As reported previously, AB 1413 had been set for a hearing in the California Senate Elections Committee on September 7. That hearing was never held, but in preparation for the hearing, legislative employees had prepared an analysis of the bill, which was introduced to make alterations in the “top-two” Proposition 14 procedure. Proposition 14 passed in June 2010 and says all candidates for Congress and partisan state office run on a single primary ballot in June. Then, only the two top vote-getters may run in November.
The analysis says, “In 2009, as part of a state budget agreement, a measure was placed on the ballot for the voters to consider authorizing a ‘top-two’ primary election system. At the same time that measure was approved, the Legislature also approved a series of changes to the Election Code to implement a top two primary election system. Unfortunately, due to the nature in which those statutory changes were adopted, they created a number of problems for the effective and efficient operation of elections. Last year, the Assembly Elections and Redistricting Committee held an oversight hearing to hear from elections officials about some of the problems with those statutory changes. Among other problems, county elections officials testified that certain ballot printing requirements created an unnecessary burden, and could significantly increase election costs.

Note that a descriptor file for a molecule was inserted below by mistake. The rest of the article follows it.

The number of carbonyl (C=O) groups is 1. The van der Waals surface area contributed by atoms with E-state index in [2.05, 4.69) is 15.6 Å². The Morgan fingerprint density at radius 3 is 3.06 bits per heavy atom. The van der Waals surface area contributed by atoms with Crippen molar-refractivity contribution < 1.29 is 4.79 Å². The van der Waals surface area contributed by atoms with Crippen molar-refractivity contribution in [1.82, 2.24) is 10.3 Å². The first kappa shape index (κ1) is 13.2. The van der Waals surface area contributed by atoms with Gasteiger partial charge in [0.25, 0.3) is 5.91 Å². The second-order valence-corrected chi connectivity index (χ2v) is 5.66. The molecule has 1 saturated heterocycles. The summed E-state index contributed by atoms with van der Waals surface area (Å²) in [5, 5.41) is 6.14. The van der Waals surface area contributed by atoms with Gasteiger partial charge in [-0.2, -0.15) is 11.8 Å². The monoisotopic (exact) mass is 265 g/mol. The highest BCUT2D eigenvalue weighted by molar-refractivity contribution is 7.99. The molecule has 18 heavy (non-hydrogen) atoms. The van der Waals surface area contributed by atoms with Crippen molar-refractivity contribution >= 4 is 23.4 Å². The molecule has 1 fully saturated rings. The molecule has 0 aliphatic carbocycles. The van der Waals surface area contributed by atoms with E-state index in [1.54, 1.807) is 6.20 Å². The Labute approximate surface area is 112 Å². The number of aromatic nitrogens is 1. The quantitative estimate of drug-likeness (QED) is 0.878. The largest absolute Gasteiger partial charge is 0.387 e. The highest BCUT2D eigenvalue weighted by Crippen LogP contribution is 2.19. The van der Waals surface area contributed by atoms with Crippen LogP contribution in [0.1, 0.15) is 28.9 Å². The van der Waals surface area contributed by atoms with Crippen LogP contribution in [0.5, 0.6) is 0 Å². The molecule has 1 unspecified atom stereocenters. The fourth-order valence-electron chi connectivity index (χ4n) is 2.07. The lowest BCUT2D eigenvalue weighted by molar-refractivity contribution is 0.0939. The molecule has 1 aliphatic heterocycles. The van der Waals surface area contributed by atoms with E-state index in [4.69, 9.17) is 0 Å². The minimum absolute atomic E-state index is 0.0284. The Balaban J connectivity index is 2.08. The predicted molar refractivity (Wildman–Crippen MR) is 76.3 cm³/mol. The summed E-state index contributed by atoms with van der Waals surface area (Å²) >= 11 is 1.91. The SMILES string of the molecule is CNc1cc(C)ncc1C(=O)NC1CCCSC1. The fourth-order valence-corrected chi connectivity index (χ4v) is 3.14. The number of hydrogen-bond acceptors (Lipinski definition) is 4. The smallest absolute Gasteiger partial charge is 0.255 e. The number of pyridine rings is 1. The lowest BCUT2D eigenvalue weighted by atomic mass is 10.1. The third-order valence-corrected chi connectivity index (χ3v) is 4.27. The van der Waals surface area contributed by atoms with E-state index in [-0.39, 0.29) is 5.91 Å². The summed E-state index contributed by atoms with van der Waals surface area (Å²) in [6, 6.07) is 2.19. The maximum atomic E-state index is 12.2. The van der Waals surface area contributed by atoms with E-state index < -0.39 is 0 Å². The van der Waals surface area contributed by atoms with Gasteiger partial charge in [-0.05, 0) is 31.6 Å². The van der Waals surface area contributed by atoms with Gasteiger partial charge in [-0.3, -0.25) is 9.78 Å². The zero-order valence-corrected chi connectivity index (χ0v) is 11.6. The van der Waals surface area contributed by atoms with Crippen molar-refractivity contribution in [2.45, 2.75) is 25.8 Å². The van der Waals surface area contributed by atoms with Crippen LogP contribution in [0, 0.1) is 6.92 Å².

“Since that time, state and county elections officials have been working diligently to develop fixes that will help implement the top two primary system in a more effective manner. This bill includes much of that work.”
The analysis also says, “This bill shortens the format in which a candidate’s party preference is displayed on the ballot, shortens and clarifies the ballot instructions that appear on the ballot, and eliminates certain type size and typeface requirements to give county elections officials greater flexibility to format their ballots. These changes should help address some of the concerns raised by elections officials in this committee’s oversight hearing.”